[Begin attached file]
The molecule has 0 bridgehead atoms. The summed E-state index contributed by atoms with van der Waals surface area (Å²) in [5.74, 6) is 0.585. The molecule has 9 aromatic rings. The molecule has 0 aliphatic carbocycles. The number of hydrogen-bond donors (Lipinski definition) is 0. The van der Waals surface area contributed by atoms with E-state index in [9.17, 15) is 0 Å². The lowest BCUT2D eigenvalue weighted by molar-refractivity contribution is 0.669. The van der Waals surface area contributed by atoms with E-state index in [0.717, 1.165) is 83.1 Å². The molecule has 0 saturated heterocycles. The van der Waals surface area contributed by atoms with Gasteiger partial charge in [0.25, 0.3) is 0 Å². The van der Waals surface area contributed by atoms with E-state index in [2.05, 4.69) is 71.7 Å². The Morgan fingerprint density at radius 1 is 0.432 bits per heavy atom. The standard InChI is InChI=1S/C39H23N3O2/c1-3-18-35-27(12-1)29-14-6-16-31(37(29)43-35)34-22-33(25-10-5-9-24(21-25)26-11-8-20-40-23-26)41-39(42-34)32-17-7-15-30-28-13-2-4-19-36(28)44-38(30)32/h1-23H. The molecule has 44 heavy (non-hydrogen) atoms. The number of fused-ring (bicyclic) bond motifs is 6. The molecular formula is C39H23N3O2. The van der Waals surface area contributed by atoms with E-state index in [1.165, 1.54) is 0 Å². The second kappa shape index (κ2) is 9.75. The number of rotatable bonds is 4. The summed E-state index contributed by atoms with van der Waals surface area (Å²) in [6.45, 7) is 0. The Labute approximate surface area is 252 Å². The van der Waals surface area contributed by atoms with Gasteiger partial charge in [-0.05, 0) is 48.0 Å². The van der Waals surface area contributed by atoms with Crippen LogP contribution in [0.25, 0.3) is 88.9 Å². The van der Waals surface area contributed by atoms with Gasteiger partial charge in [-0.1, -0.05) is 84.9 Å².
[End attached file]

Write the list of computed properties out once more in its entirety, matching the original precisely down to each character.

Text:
The molecule has 0 bridgehead atoms. The summed E-state index contributed by atoms with van der Waals surface area (Å²) in [5.74, 6) is 0.585. The molecule has 9 aromatic rings. The molecule has 0 aliphatic carbocycles. The number of hydrogen-bond donors (Lipinski definition) is 0. The van der Waals surface area contributed by atoms with E-state index in [9.17, 15) is 0 Å². The lowest BCUT2D eigenvalue weighted by molar-refractivity contribution is 0.669. The van der Waals surface area contributed by atoms with E-state index in [0.717, 1.165) is 83.1 Å². The molecule has 0 saturated heterocycles. The van der Waals surface area contributed by atoms with Gasteiger partial charge in [0.25, 0.3) is 0 Å². The van der Waals surface area contributed by atoms with E-state index in [2.05, 4.69) is 71.7 Å². The Morgan fingerprint density at radius 1 is 0.432 bits per heavy atom. The standard InChI is InChI=1S/C39H23N3O2/c1-3-18-35-27(12-1)29-14-6-16-31(37(29)43-35)34-22-33(25-10-5-9-24(21-25)26-11-8-20-40-23-26)41-39(42-34)32-17-7-15-30-28-13-2-4-19-36(28)44-38(30)32/h1-23H. The molecule has 44 heavy (non-hydrogen) atoms. The number of fused-ring (bicyclic) bond motifs is 6. The molecular formula is C39H23N3O2. The van der Waals surface area contributed by atoms with E-state index in [1.165, 1.54) is 0 Å². The second kappa shape index (κ2) is 9.75. The number of rotatable bonds is 4. The summed E-state index contributed by atoms with van der Waals surface area (Å²) in [6.45, 7) is 0. The Labute approximate surface area is 252 Å². The van der Waals surface area contributed by atoms with Gasteiger partial charge in [-0.05, 0) is 48.0 Å². The van der Waals surface area contributed by atoms with Crippen LogP contribution in [0.25, 0.3) is 88.9 Å². The van der Waals surface area contributed by atoms with Gasteiger partial charge in [-0.1, -0.05) is 84.9 Å².